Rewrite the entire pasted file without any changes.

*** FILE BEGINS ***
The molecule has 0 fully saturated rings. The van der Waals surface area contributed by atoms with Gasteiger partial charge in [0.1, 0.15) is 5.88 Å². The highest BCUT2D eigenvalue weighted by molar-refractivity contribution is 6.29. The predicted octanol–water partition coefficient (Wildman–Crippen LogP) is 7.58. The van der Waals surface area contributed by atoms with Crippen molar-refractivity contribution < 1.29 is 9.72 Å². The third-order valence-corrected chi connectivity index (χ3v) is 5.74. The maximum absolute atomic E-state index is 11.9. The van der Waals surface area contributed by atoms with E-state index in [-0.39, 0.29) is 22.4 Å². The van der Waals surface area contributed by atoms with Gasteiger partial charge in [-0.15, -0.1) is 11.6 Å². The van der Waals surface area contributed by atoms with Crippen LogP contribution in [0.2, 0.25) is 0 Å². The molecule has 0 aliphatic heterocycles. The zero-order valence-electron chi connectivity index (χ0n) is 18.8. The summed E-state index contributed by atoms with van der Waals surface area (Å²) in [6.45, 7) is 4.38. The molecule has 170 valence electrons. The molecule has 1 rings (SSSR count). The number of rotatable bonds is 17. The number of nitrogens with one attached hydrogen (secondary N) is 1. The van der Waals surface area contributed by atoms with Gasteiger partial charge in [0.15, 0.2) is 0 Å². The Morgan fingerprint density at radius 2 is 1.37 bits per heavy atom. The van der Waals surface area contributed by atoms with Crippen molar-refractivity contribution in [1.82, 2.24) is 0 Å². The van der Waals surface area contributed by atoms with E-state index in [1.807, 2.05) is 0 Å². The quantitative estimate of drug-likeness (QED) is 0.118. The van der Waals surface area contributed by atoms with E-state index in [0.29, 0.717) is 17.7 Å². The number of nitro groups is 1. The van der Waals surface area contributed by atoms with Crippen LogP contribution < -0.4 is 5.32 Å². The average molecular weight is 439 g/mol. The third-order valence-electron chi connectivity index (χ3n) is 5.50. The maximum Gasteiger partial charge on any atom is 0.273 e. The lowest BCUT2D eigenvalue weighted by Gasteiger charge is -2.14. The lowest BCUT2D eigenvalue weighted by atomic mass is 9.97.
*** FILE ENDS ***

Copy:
The molecule has 0 fully saturated rings. The van der Waals surface area contributed by atoms with Gasteiger partial charge in [0.1, 0.15) is 5.88 Å². The highest BCUT2D eigenvalue weighted by molar-refractivity contribution is 6.29. The predicted octanol–water partition coefficient (Wildman–Crippen LogP) is 7.58. The van der Waals surface area contributed by atoms with Crippen molar-refractivity contribution < 1.29 is 9.72 Å². The third-order valence-corrected chi connectivity index (χ3v) is 5.74. The maximum absolute atomic E-state index is 11.9. The van der Waals surface area contributed by atoms with E-state index in [-0.39, 0.29) is 22.4 Å². The van der Waals surface area contributed by atoms with Gasteiger partial charge in [-0.15, -0.1) is 11.6 Å². The van der Waals surface area contributed by atoms with Crippen LogP contribution in [0.2, 0.25) is 0 Å². The molecule has 0 aliphatic heterocycles. The zero-order valence-electron chi connectivity index (χ0n) is 18.8. The summed E-state index contributed by atoms with van der Waals surface area (Å²) in [6.45, 7) is 4.38. The molecule has 170 valence electrons. The molecule has 1 rings (SSSR count). The number of rotatable bonds is 17. The number of nitrogens with one attached hydrogen (secondary N) is 1. The van der Waals surface area contributed by atoms with Gasteiger partial charge in [0.15, 0.2) is 0 Å². The Morgan fingerprint density at radius 2 is 1.37 bits per heavy atom. The van der Waals surface area contributed by atoms with Crippen molar-refractivity contribution in [1.82, 2.24) is 0 Å². The van der Waals surface area contributed by atoms with E-state index in [1.807, 2.05) is 0 Å². The quantitative estimate of drug-likeness (QED) is 0.118. The van der Waals surface area contributed by atoms with E-state index in [0.29, 0.717) is 17.7 Å². The number of nitro groups is 1. The van der Waals surface area contributed by atoms with Crippen LogP contribution < -0.4 is 5.32 Å². The average molecular weight is 439 g/mol. The third-order valence-electron chi connectivity index (χ3n) is 5.50. The maximum Gasteiger partial charge on any atom is 0.273 e. The lowest BCUT2D eigenvalue weighted by Gasteiger charge is -2.14. The lowest BCUT2D eigenvalue weighted by atomic mass is 9.97.